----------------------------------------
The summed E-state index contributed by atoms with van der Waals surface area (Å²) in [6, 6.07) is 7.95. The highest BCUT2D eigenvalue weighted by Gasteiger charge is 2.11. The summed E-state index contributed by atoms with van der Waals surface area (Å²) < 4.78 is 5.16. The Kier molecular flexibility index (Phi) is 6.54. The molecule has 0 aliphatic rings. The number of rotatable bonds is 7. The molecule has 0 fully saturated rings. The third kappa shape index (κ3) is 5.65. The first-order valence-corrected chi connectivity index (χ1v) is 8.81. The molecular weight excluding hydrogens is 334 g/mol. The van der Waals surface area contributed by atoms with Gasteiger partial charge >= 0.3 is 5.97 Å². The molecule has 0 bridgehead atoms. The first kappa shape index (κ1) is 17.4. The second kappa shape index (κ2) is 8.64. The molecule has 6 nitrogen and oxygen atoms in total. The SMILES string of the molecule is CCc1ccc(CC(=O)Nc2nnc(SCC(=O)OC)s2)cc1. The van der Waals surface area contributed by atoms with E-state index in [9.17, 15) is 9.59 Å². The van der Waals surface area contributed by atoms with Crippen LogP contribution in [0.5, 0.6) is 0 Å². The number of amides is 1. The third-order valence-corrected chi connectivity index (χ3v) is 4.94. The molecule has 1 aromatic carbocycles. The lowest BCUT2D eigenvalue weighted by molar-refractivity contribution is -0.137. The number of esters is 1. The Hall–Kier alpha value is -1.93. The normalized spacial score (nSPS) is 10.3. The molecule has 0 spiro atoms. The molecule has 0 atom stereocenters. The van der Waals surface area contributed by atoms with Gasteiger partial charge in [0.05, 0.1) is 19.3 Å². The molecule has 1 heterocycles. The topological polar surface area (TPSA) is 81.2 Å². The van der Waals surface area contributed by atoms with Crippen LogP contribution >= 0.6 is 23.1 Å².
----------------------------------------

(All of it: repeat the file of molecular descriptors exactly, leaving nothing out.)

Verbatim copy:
The summed E-state index contributed by atoms with van der Waals surface area (Å²) in [6, 6.07) is 7.95. The highest BCUT2D eigenvalue weighted by Gasteiger charge is 2.11. The summed E-state index contributed by atoms with van der Waals surface area (Å²) < 4.78 is 5.16. The Kier molecular flexibility index (Phi) is 6.54. The molecule has 0 aliphatic rings. The number of rotatable bonds is 7. The molecule has 0 fully saturated rings. The third kappa shape index (κ3) is 5.65. The first-order valence-corrected chi connectivity index (χ1v) is 8.81. The molecular weight excluding hydrogens is 334 g/mol. The van der Waals surface area contributed by atoms with Gasteiger partial charge >= 0.3 is 5.97 Å². The molecule has 0 bridgehead atoms. The first kappa shape index (κ1) is 17.4. The second kappa shape index (κ2) is 8.64. The molecule has 6 nitrogen and oxygen atoms in total. The SMILES string of the molecule is CCc1ccc(CC(=O)Nc2nnc(SCC(=O)OC)s2)cc1. The van der Waals surface area contributed by atoms with E-state index in [9.17, 15) is 9.59 Å². The van der Waals surface area contributed by atoms with Crippen LogP contribution in [0.5, 0.6) is 0 Å². The number of amides is 1. The third-order valence-corrected chi connectivity index (χ3v) is 4.94. The molecule has 1 aromatic carbocycles. The lowest BCUT2D eigenvalue weighted by molar-refractivity contribution is -0.137. The number of esters is 1. The Hall–Kier alpha value is -1.93. The normalized spacial score (nSPS) is 10.3. The molecule has 0 spiro atoms. The molecule has 0 atom stereocenters. The van der Waals surface area contributed by atoms with Gasteiger partial charge in [0.05, 0.1) is 19.3 Å². The molecule has 1 heterocycles. The topological polar surface area (TPSA) is 81.2 Å². The van der Waals surface area contributed by atoms with Crippen LogP contribution >= 0.6 is 23.1 Å².